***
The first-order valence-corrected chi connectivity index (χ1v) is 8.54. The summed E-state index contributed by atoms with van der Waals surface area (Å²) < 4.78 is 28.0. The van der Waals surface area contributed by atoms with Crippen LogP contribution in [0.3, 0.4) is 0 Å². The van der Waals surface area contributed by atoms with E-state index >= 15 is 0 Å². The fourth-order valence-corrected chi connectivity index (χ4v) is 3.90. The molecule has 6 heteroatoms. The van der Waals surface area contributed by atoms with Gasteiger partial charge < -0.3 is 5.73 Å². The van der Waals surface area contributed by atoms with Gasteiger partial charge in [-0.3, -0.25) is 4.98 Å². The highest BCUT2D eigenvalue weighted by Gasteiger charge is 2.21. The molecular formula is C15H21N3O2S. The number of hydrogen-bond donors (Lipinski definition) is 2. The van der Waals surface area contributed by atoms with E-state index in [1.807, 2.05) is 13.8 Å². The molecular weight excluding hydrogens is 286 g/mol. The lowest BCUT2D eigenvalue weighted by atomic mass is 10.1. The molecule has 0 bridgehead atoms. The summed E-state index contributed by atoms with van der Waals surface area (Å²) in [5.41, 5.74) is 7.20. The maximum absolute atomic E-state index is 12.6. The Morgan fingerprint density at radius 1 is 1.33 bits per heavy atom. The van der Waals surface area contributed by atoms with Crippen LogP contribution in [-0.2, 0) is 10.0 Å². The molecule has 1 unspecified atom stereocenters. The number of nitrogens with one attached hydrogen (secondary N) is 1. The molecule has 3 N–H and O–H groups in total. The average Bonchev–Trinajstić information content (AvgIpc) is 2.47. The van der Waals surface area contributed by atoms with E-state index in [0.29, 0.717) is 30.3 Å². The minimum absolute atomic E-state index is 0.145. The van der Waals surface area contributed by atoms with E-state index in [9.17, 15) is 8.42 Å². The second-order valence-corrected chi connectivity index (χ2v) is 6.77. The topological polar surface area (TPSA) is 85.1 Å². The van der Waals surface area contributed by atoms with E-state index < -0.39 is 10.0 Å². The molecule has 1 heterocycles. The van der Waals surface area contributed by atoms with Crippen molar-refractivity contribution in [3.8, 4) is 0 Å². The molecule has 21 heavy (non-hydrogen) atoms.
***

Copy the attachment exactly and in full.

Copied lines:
The first-order valence-corrected chi connectivity index (χ1v) is 8.54. The summed E-state index contributed by atoms with van der Waals surface area (Å²) < 4.78 is 28.0. The van der Waals surface area contributed by atoms with Crippen LogP contribution in [0.3, 0.4) is 0 Å². The van der Waals surface area contributed by atoms with E-state index >= 15 is 0 Å². The fourth-order valence-corrected chi connectivity index (χ4v) is 3.90. The molecule has 6 heteroatoms. The van der Waals surface area contributed by atoms with Gasteiger partial charge < -0.3 is 5.73 Å². The van der Waals surface area contributed by atoms with Gasteiger partial charge in [-0.3, -0.25) is 4.98 Å². The highest BCUT2D eigenvalue weighted by Gasteiger charge is 2.21. The molecular formula is C15H21N3O2S. The number of hydrogen-bond donors (Lipinski definition) is 2. The van der Waals surface area contributed by atoms with E-state index in [1.807, 2.05) is 13.8 Å². The molecular weight excluding hydrogens is 286 g/mol. The lowest BCUT2D eigenvalue weighted by atomic mass is 10.1. The molecule has 0 bridgehead atoms. The summed E-state index contributed by atoms with van der Waals surface area (Å²) in [5.41, 5.74) is 7.20. The maximum absolute atomic E-state index is 12.6. The Morgan fingerprint density at radius 1 is 1.33 bits per heavy atom. The van der Waals surface area contributed by atoms with Crippen LogP contribution in [-0.2, 0) is 10.0 Å². The molecule has 1 unspecified atom stereocenters. The number of nitrogens with one attached hydrogen (secondary N) is 1. The molecule has 3 N–H and O–H groups in total. The average Bonchev–Trinajstić information content (AvgIpc) is 2.47. The van der Waals surface area contributed by atoms with E-state index in [0.29, 0.717) is 30.3 Å². The minimum absolute atomic E-state index is 0.145. The van der Waals surface area contributed by atoms with E-state index in [9.17, 15) is 8.42 Å². The second-order valence-corrected chi connectivity index (χ2v) is 6.77. The topological polar surface area (TPSA) is 85.1 Å². The van der Waals surface area contributed by atoms with E-state index < -0.39 is 10.0 Å². The molecule has 1 heterocycles. The van der Waals surface area contributed by atoms with Crippen molar-refractivity contribution in [3.8, 4) is 0 Å². The molecule has 21 heavy (non-hydrogen) atoms.